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Tracing app pesters MRT commuters

By: - Reporter / @MegINQ
/ 05:00 AM January 19, 2021

GOING DIGITAL Passengers scan QR codes on their phones during the launch of a contact tracing app for MRT 3 users. —NIÑO JESUS ORBETA

MANILA, Philippines — Technical glitches, long lines and connectivity problems hampered the soft launch of a new contract tracing app of the Department of Transportation (DOTr) as commuters at the Metro Rail Transit Line 3 (MRT 3) rushed to work on Monday.

Trish, a sales officer who regularly took the commuter train, said she preferred the pen-and-paper contact tracing forms that were handed out to passengers before entering the station since this took a much shorter time compared with the MRT 3 Trace app.

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The DOTr launched the new contact tracing system for commuters to scan a quick response (QR) code upon entering MRT stations, which would redirect them to the department’s website.

Upon access to trace.dotrmrt3.gov.ph, commuters will be asked to register and fill out a contact tracing form. A QR code will then be generated for scanning at the entrance.

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But commuters like Trish found the procedure impeded by the long waiting time.

“I tried to enter the MRT 3 North Avenue station, but when I saw the long line, I thought that maybe the QR code [system] failed. So I didn’t bother to line up and just opted to take a taxi since I was already running late for work,” she said in an online chat with the Inquirer.

The taxi ride to her office in Kamuning, Quezon City, took her only 20 minutes, while the time for her to wait in line and take the train would take about 45 minutes, she said.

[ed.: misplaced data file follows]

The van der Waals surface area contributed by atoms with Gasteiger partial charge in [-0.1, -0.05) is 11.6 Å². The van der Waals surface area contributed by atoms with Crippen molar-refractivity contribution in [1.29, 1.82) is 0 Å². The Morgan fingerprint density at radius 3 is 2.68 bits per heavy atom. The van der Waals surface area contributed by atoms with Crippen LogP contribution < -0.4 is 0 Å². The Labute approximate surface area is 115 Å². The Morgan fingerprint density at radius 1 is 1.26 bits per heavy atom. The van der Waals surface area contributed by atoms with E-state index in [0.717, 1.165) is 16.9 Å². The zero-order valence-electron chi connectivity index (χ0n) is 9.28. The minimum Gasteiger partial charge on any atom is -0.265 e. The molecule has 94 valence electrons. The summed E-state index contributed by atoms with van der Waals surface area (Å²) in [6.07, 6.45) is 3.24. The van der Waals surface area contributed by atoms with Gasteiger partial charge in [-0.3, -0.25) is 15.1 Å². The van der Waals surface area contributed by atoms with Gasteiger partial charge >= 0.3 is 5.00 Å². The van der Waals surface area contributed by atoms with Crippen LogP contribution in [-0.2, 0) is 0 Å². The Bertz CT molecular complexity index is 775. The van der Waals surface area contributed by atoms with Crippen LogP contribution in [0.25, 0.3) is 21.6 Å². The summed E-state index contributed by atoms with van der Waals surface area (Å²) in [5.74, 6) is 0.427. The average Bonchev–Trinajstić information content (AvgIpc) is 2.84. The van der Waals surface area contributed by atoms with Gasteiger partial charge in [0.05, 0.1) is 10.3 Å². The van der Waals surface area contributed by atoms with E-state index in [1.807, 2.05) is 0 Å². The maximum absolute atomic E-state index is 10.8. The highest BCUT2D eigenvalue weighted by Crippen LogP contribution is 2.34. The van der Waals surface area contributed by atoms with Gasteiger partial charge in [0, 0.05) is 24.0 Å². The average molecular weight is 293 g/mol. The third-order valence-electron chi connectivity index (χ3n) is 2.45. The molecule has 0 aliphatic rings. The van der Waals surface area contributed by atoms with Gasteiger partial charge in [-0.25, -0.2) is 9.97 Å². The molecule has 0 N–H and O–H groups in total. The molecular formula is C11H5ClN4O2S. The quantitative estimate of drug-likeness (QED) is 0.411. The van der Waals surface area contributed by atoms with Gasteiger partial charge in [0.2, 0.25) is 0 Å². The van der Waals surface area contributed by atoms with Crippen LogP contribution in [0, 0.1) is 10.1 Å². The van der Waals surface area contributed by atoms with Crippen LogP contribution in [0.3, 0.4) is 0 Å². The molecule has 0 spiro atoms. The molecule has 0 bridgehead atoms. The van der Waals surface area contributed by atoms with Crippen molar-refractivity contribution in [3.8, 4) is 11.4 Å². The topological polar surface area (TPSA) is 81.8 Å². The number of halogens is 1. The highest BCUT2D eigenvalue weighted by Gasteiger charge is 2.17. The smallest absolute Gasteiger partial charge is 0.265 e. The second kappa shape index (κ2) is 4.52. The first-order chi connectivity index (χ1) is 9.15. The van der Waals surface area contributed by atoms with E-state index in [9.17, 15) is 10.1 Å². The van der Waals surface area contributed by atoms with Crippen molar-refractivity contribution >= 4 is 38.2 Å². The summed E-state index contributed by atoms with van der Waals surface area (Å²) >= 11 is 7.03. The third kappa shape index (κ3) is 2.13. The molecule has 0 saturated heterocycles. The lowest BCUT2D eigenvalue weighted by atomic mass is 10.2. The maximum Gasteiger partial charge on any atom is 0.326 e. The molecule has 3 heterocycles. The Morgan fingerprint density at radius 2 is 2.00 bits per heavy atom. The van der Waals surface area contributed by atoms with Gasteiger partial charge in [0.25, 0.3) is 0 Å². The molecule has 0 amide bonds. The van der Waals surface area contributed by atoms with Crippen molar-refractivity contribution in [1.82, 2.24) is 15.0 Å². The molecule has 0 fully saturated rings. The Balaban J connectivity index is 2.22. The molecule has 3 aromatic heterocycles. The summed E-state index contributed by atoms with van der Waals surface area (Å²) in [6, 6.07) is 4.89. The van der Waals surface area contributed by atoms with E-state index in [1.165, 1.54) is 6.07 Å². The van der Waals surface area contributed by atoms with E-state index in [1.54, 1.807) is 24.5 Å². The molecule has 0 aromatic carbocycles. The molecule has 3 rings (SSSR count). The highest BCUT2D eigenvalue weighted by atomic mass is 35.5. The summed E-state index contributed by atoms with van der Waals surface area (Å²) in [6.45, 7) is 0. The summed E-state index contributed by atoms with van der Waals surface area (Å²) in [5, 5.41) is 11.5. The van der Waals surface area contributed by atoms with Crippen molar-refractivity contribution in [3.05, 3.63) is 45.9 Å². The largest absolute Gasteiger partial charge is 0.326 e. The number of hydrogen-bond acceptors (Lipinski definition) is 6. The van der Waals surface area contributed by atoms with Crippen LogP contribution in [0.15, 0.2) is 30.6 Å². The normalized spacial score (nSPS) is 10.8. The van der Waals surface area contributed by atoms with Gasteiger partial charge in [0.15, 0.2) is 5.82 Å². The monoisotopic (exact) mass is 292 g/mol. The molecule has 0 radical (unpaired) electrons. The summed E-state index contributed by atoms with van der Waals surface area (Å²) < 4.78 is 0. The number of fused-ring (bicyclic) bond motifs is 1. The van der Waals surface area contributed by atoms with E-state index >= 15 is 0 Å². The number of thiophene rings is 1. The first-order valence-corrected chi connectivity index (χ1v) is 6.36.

Inconvenience

Some commuters also pointed out the inconvenience of using the app since they could not access the DOTr website despite having stable internet connection. Others did not have enough pay load on their mobiles.

One said it “did not make any sense” to use the app since there were still long lines at the station.

For Trish, mobile data “is an extra expense for those who earn little.”

“Some of us no longer buy load for our mobile phones because we already have Wi-Fi at home, and it really is just additional expense,” she said.

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In a text message, Michael Capati, MRT 3 operations director, said connectivity issues arose from the big number of users trying to access the website simultaneously.

“This only shows that a lot of our passengers do not want to use the manual contact tracing form and start using the digitized process,” Capati said.

“This is one of the reasons why we had a soft launching so that we may assess what aspects of the web application need to be fixed.”

The app will be fully implemented by February.

Digitized system

Despite MRT 3 Trace’s hiccups, Emvin, who also regularly takes the MRT 3 to get to work on Shaw Boulevard, said he still preferred a digitized contact tracing system rather than manually filling out forms.

At North Avenue station around 8:30 a.m. on Monday, Emvin recalled that only one instruction board was posted for all commuters, causing them to stand close together since it took around 20 minutes before the DOTr’s website finally functioned.

It also took him about an hour to arrive at his workplace rather than his usual 15-minute trip.

While Emvin agreed that the digitized system would minimize physical contact with other commuters, he suggested a unified contact tracing app for all government facilities.

“If they can find a way to make the online app load faster, then it would have been fine. A unified app that could be used in the entire country would be better since using multiple apps could cause low-tech smart phones to malfunction,” he said.

Trish said, “If they’re after … convenience for the commuters, there are many other… ways to do it [with less glitch].”

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